Skip to comments.Report: NSA can access most smartphone data
Posted on 09/08/2013 6:09:55 AM PDT by John W
BERLIN (AP) The U.S. National Security Agency is able to crack protective measures on iPhones, BlackBerry and Android devices, giving it access to users' data on all major smartphones, according to a report Sunday in German news weekly Der Spiegel.
The magazine cited internal documents from the NSA and its British counterpart GCHQ in which the agencies describe setting up dedicated teams for each type of phone as part of their effort to gather intelligence on potential threats such as terrorists.
The data obtained this way includes contacts, call lists, SMS traffic, notes and location information, Der Spiegel reported. The documents don't indicate that the NSA is conducting mass surveillance of phone users but rather that these techniques are used to eavesdrop on specific individuals, the magazine said.
(Excerpt) Read more at knoxnews.com ...
Sorry, but the fact that this stands and does not have American citizens in an uproar tells me a lot about the state of our nation. This is the single greatest invasion of privacy and invasion of our constitutional rights in history.
I’m very happy with my dumb phone. I can no nothing with it but make and receive phone calls.
Phone calls that are logged and transcribed by machine into text
The NSA has more supercomputer access than anyone else on Earth. If they can break 1024-bit encryption, they could easily track all cellphone calls.
Whatever-—I simply don’t care any more, and if anyone is interested in my phone conversations, I beg them to get a life.
This is probably the main reason, NSA, is building its massive data storage center in Utah. With millions of smart phones in the US and our allies, a lot of storage must be needed.
” The U.S. National Security Agency is able to crack protective measures on iPhones, BlackBerry and Android devices, giving it access to users’ data on all major smartphones, according to a report Sunday in German news weekly Der Spiegel.”
But....they know, nothing will be done to change it.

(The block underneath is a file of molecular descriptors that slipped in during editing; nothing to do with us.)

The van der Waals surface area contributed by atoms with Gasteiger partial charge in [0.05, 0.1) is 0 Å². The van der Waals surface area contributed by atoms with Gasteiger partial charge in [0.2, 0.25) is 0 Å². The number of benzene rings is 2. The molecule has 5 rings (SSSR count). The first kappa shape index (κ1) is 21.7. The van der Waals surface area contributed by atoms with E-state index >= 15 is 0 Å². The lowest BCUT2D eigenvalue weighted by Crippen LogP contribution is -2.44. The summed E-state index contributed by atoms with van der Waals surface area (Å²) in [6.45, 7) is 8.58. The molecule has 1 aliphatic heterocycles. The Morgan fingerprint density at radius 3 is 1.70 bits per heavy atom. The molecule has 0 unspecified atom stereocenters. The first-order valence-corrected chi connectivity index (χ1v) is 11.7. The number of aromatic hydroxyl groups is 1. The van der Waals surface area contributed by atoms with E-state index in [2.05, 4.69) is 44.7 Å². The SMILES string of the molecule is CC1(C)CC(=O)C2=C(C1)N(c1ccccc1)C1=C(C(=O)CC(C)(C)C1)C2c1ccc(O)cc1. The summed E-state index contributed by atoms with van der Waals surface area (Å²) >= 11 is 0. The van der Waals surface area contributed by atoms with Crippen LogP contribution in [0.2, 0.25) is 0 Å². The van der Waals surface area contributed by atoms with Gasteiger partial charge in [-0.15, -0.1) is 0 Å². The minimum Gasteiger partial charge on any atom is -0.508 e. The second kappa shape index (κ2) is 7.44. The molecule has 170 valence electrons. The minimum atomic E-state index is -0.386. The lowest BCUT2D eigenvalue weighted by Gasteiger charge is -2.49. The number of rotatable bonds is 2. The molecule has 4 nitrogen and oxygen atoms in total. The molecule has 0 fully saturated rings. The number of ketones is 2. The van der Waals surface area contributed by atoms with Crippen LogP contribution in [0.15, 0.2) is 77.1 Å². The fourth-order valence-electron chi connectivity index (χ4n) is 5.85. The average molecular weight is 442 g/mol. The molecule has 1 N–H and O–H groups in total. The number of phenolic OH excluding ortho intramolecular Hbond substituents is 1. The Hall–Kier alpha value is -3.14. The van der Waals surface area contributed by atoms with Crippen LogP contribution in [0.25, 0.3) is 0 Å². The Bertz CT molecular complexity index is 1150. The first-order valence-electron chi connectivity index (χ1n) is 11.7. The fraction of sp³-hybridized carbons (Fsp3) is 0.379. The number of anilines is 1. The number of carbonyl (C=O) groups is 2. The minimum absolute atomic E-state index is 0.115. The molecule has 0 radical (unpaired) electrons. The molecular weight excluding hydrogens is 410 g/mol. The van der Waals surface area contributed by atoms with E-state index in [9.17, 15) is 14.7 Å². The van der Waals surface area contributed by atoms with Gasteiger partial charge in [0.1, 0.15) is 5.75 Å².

Webs of cameras being installed “Britain style”, Surveillance drones being deployed across America, DHS grants to local law enforcement to militarize their operations, Every alphabet agency deploying swat units, federal gubbamint attempting to dry up ammunition supplies, LEO raids on Amish dairy farms, home schools, private community gardens, private businesses.
What’cha gonna do? You call, you write, you attend townhalls...what else can a citizen do? They are NOT listening.
And if they can access data, they can plant data.
not doing too much illegal here for these maggots to see, other than me calling them at best maggots
Show me where they claim to be able to do this. The NSA has done nothing intelligent when it comes to encryption. They've seeded back doors into applications and brute-forced very simple private keys, but actually decrypting RSA 1024-bit encryption is not possible with even the most advanced farms of servers. Not yet, anyway. Quantum computing is a ways off. With current hardware, even in the best case scenarios and an estimated 100,000 dual-octo core processor servers with 1TB/s fiber backplanes, it would take over 10 years to crack a properly-implemented encryption algorithm assuming large primes greater than or equal to half of the large primes used below 1024-bit encryption or greater than 75% of large primes.
But the NSA has supposed worked with IBM on special dedicated computer hardware designed specifically for breaking encryption, which means custom made hardware including the processing chips. If that's the case, the NSA is many steps ahead of everyone else in breaking encryption, since by using dedicated hardware the time needed to break the encryption is vastly shorter.